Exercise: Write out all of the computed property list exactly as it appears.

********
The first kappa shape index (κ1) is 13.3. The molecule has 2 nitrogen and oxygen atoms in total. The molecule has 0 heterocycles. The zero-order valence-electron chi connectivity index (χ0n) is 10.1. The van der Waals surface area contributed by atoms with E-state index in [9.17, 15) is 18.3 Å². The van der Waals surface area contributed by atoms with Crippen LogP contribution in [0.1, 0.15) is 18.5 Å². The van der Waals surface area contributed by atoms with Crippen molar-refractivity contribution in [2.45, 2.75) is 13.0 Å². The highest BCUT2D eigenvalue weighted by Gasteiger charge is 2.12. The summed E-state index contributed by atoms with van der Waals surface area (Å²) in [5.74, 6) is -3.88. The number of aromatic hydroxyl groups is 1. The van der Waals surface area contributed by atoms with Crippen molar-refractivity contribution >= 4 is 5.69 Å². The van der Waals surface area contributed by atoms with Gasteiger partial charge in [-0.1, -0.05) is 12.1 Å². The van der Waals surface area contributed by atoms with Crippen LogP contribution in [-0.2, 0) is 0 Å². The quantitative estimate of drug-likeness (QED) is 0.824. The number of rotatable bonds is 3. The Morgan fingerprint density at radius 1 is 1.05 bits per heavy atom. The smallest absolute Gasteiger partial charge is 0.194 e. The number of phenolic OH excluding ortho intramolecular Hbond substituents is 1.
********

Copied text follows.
The first kappa shape index (κ1) is 13.3. The molecule has 2 nitrogen and oxygen atoms in total. The molecule has 0 heterocycles. The zero-order valence-electron chi connectivity index (χ0n) is 10.1. The van der Waals surface area contributed by atoms with E-state index in [9.17, 15) is 18.3 Å². The van der Waals surface area contributed by atoms with Crippen LogP contribution in [0.1, 0.15) is 18.5 Å². The van der Waals surface area contributed by atoms with Crippen molar-refractivity contribution in [2.45, 2.75) is 13.0 Å². The highest BCUT2D eigenvalue weighted by Gasteiger charge is 2.12. The summed E-state index contributed by atoms with van der Waals surface area (Å²) in [5.74, 6) is -3.88. The number of aromatic hydroxyl groups is 1. The van der Waals surface area contributed by atoms with Crippen molar-refractivity contribution >= 4 is 5.69 Å². The van der Waals surface area contributed by atoms with Gasteiger partial charge in [-0.1, -0.05) is 12.1 Å². The van der Waals surface area contributed by atoms with Crippen LogP contribution in [-0.2, 0) is 0 Å². The quantitative estimate of drug-likeness (QED) is 0.824. The number of rotatable bonds is 3. The Morgan fingerprint density at radius 1 is 1.05 bits per heavy atom. The smallest absolute Gasteiger partial charge is 0.194 e. The number of phenolic OH excluding ortho intramolecular Hbond substituents is 1.